published Friday, November 15th, 2013

Mocs' Pryor quickly shines as freshman point guard

  • photo
    Greg Pryor (1) takes a shot at the UTC men's basketball open practice at McKenzie Arena on Thursday.
    Photo by Maura Friedman /Chattanooga Times Free Press.

University of Tennessee at Chattanooga freshman Greg Pryor has played two basketball games and started both at point guard.

He's already embarking on history.

The Mocs have not had a full-time starting freshman point guard since Wes Moore started 23 of 27 games as a freshman during the 1995-96 season.

Moore guided the Mocs to the Sweet 16 in his sophomore season.

"It's a lot to ask of a freshman to come in and run a team," Moore said. "I think it's a good move by [head coach] Will Wade. When you're putting in a whole new system, you may as well start from day one with Greg."

The Mocs went 15-12 in Moore's first season at the point. They won nine SoCon games and lost five. The next season, with Moore running the show, UTC made the front page of USA Today after reaching the Sweet 16 of the NCAA tournament.

Nobody has similar expectations for Pryor, especially after just two games. It's a small sample size. But he is in no danger of losing the starting job even though Anthanee Doyle has been practicing for about 10 days and is expected to make his season debut Saturday against Montreat.

Pryor plays with a demeanor beyond his years -- even in practice -- which led Wade to decide quickly who would run the point in his first season at UTC.

"I realized he could play for us during his first real workout," Wade said. "He was in much better shape than I anticipated. He did a bunch of shooting drills and battled fatigue, and I thought, 'There's something here we can work with.'"

Pryor, who played for Wesley Henning at Ridgeway in Memphis, earned the job when he faced competition other than teammates for the first time.

"After our first scrimmage, it became apparent that he'd be our starting point guard as we evaluated things," Wade said. "It was pretty obvious he was our best option, and he hasn't done anything to put that in doubt."

Pryor had 17 points, three assists and zero turnovers in 32 minutes in his first college start on the road at Radford -- the only competition similar to the Southern Conference that he's faced. And he has hit all 14 of his free throws this season.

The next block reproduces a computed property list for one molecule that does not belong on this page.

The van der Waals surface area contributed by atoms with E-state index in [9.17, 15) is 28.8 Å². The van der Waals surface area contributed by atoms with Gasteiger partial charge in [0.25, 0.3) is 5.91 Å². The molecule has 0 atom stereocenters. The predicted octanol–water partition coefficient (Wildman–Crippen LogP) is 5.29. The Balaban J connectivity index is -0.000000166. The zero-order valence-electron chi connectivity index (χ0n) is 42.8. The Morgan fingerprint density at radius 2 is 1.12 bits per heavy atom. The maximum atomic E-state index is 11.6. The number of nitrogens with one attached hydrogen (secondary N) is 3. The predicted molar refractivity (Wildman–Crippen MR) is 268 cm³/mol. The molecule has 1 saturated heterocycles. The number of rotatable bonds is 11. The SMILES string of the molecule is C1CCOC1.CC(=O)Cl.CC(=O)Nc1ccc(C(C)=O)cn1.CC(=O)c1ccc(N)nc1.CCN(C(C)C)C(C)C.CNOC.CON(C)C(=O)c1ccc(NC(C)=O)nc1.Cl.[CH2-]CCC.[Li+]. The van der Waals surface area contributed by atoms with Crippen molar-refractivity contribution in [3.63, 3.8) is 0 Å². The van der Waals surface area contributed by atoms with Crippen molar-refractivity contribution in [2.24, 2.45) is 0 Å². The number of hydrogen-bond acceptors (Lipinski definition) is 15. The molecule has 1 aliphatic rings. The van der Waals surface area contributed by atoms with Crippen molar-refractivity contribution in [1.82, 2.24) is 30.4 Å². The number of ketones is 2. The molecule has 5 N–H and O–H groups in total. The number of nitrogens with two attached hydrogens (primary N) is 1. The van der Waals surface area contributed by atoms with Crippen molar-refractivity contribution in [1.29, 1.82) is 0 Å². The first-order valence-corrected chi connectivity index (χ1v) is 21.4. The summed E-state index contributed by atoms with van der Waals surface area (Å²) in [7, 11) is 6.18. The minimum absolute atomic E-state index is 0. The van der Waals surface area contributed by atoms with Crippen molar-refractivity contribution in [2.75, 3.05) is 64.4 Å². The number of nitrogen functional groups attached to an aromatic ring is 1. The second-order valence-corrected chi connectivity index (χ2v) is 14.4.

"Nothing is easy for me, because everything is new to me," Pryor said. "I have so many people around me who have helped me get through it all."

During practice Thursday, he asked strength coach Greg Goldin to time him during a drill, which shows a desire to improve. He spends much of his time with assistant coach Turner Battle, who was the Mid-American Conference player of the year in 2005 while playing for the University of Buffalo.

"We watch a lot of film and we stay in the gym a lot working on moves and decisions when I'm coming off screens, and keeping my game simple," Pryor said. "I know every game is not going to be a good game. I know I'll have up-down points throughout the season."

He's started on an up.

Contact David Uchiyama at duchiyama@timesfreepress.com or 423-757-6484. Follow him at twitter.com/UchiyamaCTFP.

about David Uchiyama...

David Uchiyama is a sports writer at the Chattanooga Times Free Press who began his tenure here in May 2001. His primary beats are UTC athletics — specifically men’s basketball and athletic department administration — and golf, which includes coverage from the PGA Tour to youth events. He also covers other high school sports, outdoor adventures, and contributes to other sections of the newspaper when necessary. David grew up in Salinas, Calif., and began working ...

videos »         

photos »         

e-edition »

advertisement
advertisement

Find a Business

400 East 11th St., Chattanooga, TN 37403
General Information (423) 756-6900
Copyright, Permissions, Terms & Conditions, Privacy Policy, Ethics policy - Copyright ©2014, Chattanooga Publishing Company, Inc. All rights reserved.
This document may not be reprinted without the express written permission of Chattanooga Publishing Company, Inc.